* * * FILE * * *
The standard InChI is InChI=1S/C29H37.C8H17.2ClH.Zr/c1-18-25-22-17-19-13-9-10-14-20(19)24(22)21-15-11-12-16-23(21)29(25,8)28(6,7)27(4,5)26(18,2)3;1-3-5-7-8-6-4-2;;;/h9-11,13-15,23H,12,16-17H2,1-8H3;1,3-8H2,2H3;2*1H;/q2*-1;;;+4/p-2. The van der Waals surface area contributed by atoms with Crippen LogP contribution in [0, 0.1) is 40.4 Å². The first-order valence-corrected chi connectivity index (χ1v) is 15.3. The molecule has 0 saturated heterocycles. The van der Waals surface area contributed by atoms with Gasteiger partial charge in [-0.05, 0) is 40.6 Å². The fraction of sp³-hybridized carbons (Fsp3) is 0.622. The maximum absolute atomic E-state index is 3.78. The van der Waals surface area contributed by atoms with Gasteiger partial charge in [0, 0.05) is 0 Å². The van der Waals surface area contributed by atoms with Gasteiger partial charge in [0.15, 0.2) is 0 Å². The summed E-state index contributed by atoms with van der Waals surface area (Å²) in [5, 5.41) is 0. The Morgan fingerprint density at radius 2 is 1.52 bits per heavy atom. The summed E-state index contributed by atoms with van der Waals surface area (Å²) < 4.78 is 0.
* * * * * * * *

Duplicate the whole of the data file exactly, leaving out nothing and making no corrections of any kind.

The standard InChI is InChI=1S/C29H37.C8H17.2ClH.Zr/c1-18-25-22-17-19-13-9-10-14-20(19)24(22)21-15-11-12-16-23(21)29(25,8)28(6,7)27(4,5)26(18,2)3;1-3-5-7-8-6-4-2;;;/h9-11,13-15,23H,12,16-17H2,1-8H3;1,3-8H2,2H3;2*1H;/q2*-1;;;+4/p-2. The van der Waals surface area contributed by atoms with Crippen LogP contribution in [0, 0.1) is 40.4 Å². The first-order valence-corrected chi connectivity index (χ1v) is 15.3. The molecule has 0 saturated heterocycles. The van der Waals surface area contributed by atoms with Gasteiger partial charge in [-0.05, 0) is 40.6 Å². The fraction of sp³-hybridized carbons (Fsp3) is 0.622. The maximum absolute atomic E-state index is 3.78. The van der Waals surface area contributed by atoms with Gasteiger partial charge in [0, 0.05) is 0 Å². The van der Waals surface area contributed by atoms with Gasteiger partial charge in [0.15, 0.2) is 0 Å². The summed E-state index contributed by atoms with van der Waals surface area (Å²) in [5, 5.41) is 0. The Morgan fingerprint density at radius 2 is 1.52 bits per heavy atom. The summed E-state index contributed by atoms with van der Waals surface area (Å²) < 4.78 is 0.